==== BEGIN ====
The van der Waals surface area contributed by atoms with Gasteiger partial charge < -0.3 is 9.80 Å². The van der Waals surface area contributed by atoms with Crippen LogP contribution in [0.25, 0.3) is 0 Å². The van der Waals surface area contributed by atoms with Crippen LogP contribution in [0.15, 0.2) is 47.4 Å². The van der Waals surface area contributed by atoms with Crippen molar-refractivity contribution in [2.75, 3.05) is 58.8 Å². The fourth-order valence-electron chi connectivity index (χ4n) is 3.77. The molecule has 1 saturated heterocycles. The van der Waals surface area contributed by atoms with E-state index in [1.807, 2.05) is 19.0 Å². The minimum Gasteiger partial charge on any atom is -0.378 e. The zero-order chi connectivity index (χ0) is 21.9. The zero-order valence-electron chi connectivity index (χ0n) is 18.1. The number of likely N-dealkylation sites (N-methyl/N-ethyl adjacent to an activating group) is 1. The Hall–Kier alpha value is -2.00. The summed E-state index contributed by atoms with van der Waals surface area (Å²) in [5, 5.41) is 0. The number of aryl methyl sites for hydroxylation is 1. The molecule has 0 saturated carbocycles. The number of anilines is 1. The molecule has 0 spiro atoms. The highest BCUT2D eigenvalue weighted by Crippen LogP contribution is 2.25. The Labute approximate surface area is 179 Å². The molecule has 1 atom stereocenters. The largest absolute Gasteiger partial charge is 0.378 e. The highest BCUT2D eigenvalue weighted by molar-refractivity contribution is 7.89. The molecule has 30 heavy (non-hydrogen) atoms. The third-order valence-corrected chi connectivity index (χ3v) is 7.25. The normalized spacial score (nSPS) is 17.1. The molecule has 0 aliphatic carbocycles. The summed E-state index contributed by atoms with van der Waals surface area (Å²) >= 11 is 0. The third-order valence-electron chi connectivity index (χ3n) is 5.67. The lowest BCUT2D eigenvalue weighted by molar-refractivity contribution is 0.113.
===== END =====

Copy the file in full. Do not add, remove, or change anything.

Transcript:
The van der Waals surface area contributed by atoms with Gasteiger partial charge < -0.3 is 9.80 Å². The van der Waals surface area contributed by atoms with Crippen LogP contribution in [0.25, 0.3) is 0 Å². The van der Waals surface area contributed by atoms with Crippen LogP contribution in [0.15, 0.2) is 47.4 Å². The van der Waals surface area contributed by atoms with Crippen molar-refractivity contribution in [2.75, 3.05) is 58.8 Å². The fourth-order valence-electron chi connectivity index (χ4n) is 3.77. The molecule has 1 saturated heterocycles. The van der Waals surface area contributed by atoms with E-state index in [1.807, 2.05) is 19.0 Å². The minimum Gasteiger partial charge on any atom is -0.378 e. The zero-order chi connectivity index (χ0) is 21.9. The zero-order valence-electron chi connectivity index (χ0n) is 18.1. The number of likely N-dealkylation sites (N-methyl/N-ethyl adjacent to an activating group) is 1. The Hall–Kier alpha value is -2.00. The summed E-state index contributed by atoms with van der Waals surface area (Å²) in [5, 5.41) is 0. The number of aryl methyl sites for hydroxylation is 1. The molecule has 0 saturated carbocycles. The number of anilines is 1. The molecule has 0 spiro atoms. The highest BCUT2D eigenvalue weighted by Crippen LogP contribution is 2.25. The Labute approximate surface area is 179 Å². The molecule has 1 atom stereocenters. The largest absolute Gasteiger partial charge is 0.378 e. The highest BCUT2D eigenvalue weighted by molar-refractivity contribution is 7.89. The molecule has 30 heavy (non-hydrogen) atoms. The third-order valence-corrected chi connectivity index (χ3v) is 7.25. The normalized spacial score (nSPS) is 17.1. The molecule has 0 aliphatic carbocycles. The summed E-state index contributed by atoms with van der Waals surface area (Å²) >= 11 is 0. The third-order valence-electron chi connectivity index (χ3n) is 5.67. The lowest BCUT2D eigenvalue weighted by molar-refractivity contribution is 0.113.